NumberFormatException You are using outdated units of measurement, for example inches or pints. Convert to SI. There is a known bug that causes this exception to be thrown if you are very short or tall.
RuntimeException You cannot run fast enough, possibly due to obesity. Turn off your computer and go out and get some exercise.
SecurityException You have been deemed a threat to nationaly security. Please sit still and wait for the authorities to come and get you.
StringIndexOutOfBoundsException Your panties have shiften out of place. Adjust them and try again. You can also get this exception if you are not wearing any panties at all.
UnsupportedOperationException You are trying to have an operation that for some reason, ethical or otherwise, is not supported by Java. Examples of this include unneeded amputations, for example circumcisions. Please stop abusing your body and do not remove pieces of you child, damn it!

See more at:

Using SVN with Subclipse

Saturday, May 2nd, 2009

If you want to know the basics of SVN with Subclipse there’s no need to add anymore than what this article already says.

Was really helpful and clear to me.

Java with GUTs

Wednesday, April 15th, 2009

This is a great article on writing unit tests. It will give you a lot of background information and further reading links, as well as different points-of-view and opinions.

Part 1:
Part 2:

Enjoy it!

Install Apache's Tomcat 6

Sunday, August 10th, 2008

This is extracted from RUNNING.txt file of Apache’s Tomcat 6 distribution. I think it is pretty straight-forward, so there’s nothing else I should add here.

Running The Apache Tomcat 6.0 Servlet/JSP Container
Apache Tomcat 6.0 requires the Java 2 Standard Edition Runtime
Environment (JRE) version 5.0 or later.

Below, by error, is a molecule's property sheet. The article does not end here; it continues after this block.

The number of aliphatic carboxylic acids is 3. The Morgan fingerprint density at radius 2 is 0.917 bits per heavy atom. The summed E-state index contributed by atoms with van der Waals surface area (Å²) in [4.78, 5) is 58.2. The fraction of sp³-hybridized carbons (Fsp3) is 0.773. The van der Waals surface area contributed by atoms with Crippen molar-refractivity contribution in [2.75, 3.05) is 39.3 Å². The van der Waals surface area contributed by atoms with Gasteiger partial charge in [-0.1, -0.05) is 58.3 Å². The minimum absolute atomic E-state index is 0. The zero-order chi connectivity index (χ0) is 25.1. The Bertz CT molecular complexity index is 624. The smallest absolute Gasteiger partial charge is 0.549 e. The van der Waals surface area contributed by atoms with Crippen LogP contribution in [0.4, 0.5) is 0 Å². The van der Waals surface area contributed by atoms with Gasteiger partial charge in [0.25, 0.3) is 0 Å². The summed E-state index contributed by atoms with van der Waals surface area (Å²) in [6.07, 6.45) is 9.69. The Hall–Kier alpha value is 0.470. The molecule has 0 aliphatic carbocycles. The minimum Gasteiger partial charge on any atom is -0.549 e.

Running With JRE 5.0 Or Later
(1) Download and Install the J2SE Runtime Environment (JRE)

(1.1) Download the Java 2 Standard Edition Runtime Environment (JRE),
release version 5.0 or later, from

(1.2) Install the JRE according to the instructions included with the

(1.3) Set an environment variable named JRE_HOME to the pathname of
the directory into which you installed the JRE, e.g. c:\jre5.0
or /usr/local/java/jre5.0.

NOTE: You may also use the full JDK rather than just the JRE. In this
case set your JAVA_HOME environment variable to the pathname of
the directory into which you installed the JDK, e.g. c:\j2sdk5.0
or /usr/local/java/j2sdk5.0.

(2) Download and Install the Tomcat Binary Distribution

NOTE:  As an alternative to downloading a binary distribution, you can create
your own from the Tomcat source repository, as described in “BUILDING.txt”.
If you do this, the value to use for “${catalina.home}” will be the “dist”
subdirectory of your source distribution.

(2.1) Download a binary distribution of Tomcat from:

(2.2) Unpack the binary distribution into a convenient location so that the
distribution resides in its own directory (conventionally named
“apache-tomcat-[version]“).  For the purposes of the remainder of this document,
the symbolic name “$CATALINA_HOME” is used to refer to the full
pathname of the release directory.

(3) Start Up Tomcat

(3.1) Tomcat can be started by executing the following commands:
$CATALINA_HOME\bin\startup.bat          (Windows)
$CATALINA_HOME/bin/           (Unix)

(3.2) After startup, the default web applications included with Tomcat will be
available by visiting:      http://localhost:8080/

(3.3) Further information about configuring and running Tomcat can be found in
the documentation included here, as well as on the Tomcat web site:

(4) Shut Down Tomcat

(4.1) Tomcat can be shut down by executing the following command:
$CATALINA_HOME\bin\shutdown            (Windows)
$CATALINA_HOME/bin/         (Unix)

Develop J2ME apps in Ubuntu with Eclipse, EclipseME & Sun Java Wireless Toolkit 2.5.2

Tuesday, June 24th, 2008

1-Download Sun’s Java Wireless Toolkit 2.5.2:

2-Install dependencies (found in the previous link):

yo@notebook# sudo apt-get install libxpm-dev libxt-dev libx11-dev libice-dev libsm-dev libc6-dev libstdc++6-dev

3-Install Sun’s Java Wireless Toolkit 2.5.2. Go to the dir were you downloaded the installer:

yo@notebook# chmod +x sun_java_wireless_toolkit-2_5_2-linux.bin
yo@notebook# ./sun_java_wireless_toolkit-2_5_2-linux.bin

You must enter the location of the JVM (I’m using JDK6 and it is located in /usr/lib/jvm/java-6-sun/bin/) and select a destination dir.

4-Install EclipseME plugin using the instructions found in:

They work perfectly!

5-Now go develop some cool app for your mobile :-)